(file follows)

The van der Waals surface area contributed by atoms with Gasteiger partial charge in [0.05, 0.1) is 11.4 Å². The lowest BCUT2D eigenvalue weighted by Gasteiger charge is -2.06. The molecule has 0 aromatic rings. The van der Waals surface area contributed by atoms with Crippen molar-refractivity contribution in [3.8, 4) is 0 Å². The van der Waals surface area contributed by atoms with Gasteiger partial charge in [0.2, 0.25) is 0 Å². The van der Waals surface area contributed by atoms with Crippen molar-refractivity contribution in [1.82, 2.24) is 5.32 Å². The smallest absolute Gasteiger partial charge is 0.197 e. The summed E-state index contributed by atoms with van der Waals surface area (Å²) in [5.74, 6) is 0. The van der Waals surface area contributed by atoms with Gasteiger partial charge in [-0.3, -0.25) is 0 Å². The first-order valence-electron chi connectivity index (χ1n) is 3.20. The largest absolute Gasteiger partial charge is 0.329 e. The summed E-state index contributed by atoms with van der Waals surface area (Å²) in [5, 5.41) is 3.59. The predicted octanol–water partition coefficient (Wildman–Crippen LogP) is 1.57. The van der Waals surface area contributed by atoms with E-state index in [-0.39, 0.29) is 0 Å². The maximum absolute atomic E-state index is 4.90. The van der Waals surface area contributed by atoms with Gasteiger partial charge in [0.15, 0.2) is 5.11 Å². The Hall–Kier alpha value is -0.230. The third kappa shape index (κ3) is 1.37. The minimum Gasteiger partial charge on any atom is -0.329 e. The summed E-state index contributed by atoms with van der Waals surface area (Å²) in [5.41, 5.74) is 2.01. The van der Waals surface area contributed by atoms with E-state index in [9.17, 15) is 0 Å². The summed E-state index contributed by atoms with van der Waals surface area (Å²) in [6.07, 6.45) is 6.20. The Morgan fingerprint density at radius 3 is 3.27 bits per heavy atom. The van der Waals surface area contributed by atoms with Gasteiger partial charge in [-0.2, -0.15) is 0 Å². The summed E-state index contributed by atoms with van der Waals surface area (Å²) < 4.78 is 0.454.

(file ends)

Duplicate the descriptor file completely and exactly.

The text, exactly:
The van der Waals surface area contributed by atoms with Gasteiger partial charge in [0.05, 0.1) is 11.4 Å². The lowest BCUT2D eigenvalue weighted by Gasteiger charge is -2.06. The molecule has 0 aromatic rings. The van der Waals surface area contributed by atoms with Crippen molar-refractivity contribution in [3.8, 4) is 0 Å². The van der Waals surface area contributed by atoms with Gasteiger partial charge in [0.2, 0.25) is 0 Å². The van der Waals surface area contributed by atoms with Crippen molar-refractivity contribution in [1.82, 2.24) is 5.32 Å². The smallest absolute Gasteiger partial charge is 0.197 e. The summed E-state index contributed by atoms with van der Waals surface area (Å²) in [5.74, 6) is 0. The van der Waals surface area contributed by atoms with Gasteiger partial charge in [-0.3, -0.25) is 0 Å². The first-order valence-electron chi connectivity index (χ1n) is 3.20. The largest absolute Gasteiger partial charge is 0.329 e. The summed E-state index contributed by atoms with van der Waals surface area (Å²) in [5, 5.41) is 3.59. The predicted octanol–water partition coefficient (Wildman–Crippen LogP) is 1.57. The van der Waals surface area contributed by atoms with E-state index in [-0.39, 0.29) is 0 Å². The maximum absolute atomic E-state index is 4.90. The van der Waals surface area contributed by atoms with Gasteiger partial charge in [0.15, 0.2) is 5.11 Å². The Hall–Kier alpha value is -0.230. The third kappa shape index (κ3) is 1.37. The minimum Gasteiger partial charge on any atom is -0.329 e. The summed E-state index contributed by atoms with van der Waals surface area (Å²) in [5.41, 5.74) is 2.01. The van der Waals surface area contributed by atoms with E-state index in [9.17, 15) is 0 Å². The summed E-state index contributed by atoms with van der Waals surface area (Å²) in [6.07, 6.45) is 6.20. The Morgan fingerprint density at radius 3 is 3.27 bits per heavy atom. The van der Waals surface area contributed by atoms with Gasteiger partial charge in [-0.2, -0.15) is 0 Å². The summed E-state index contributed by atoms with van der Waals surface area (Å²) < 4.78 is 0.454.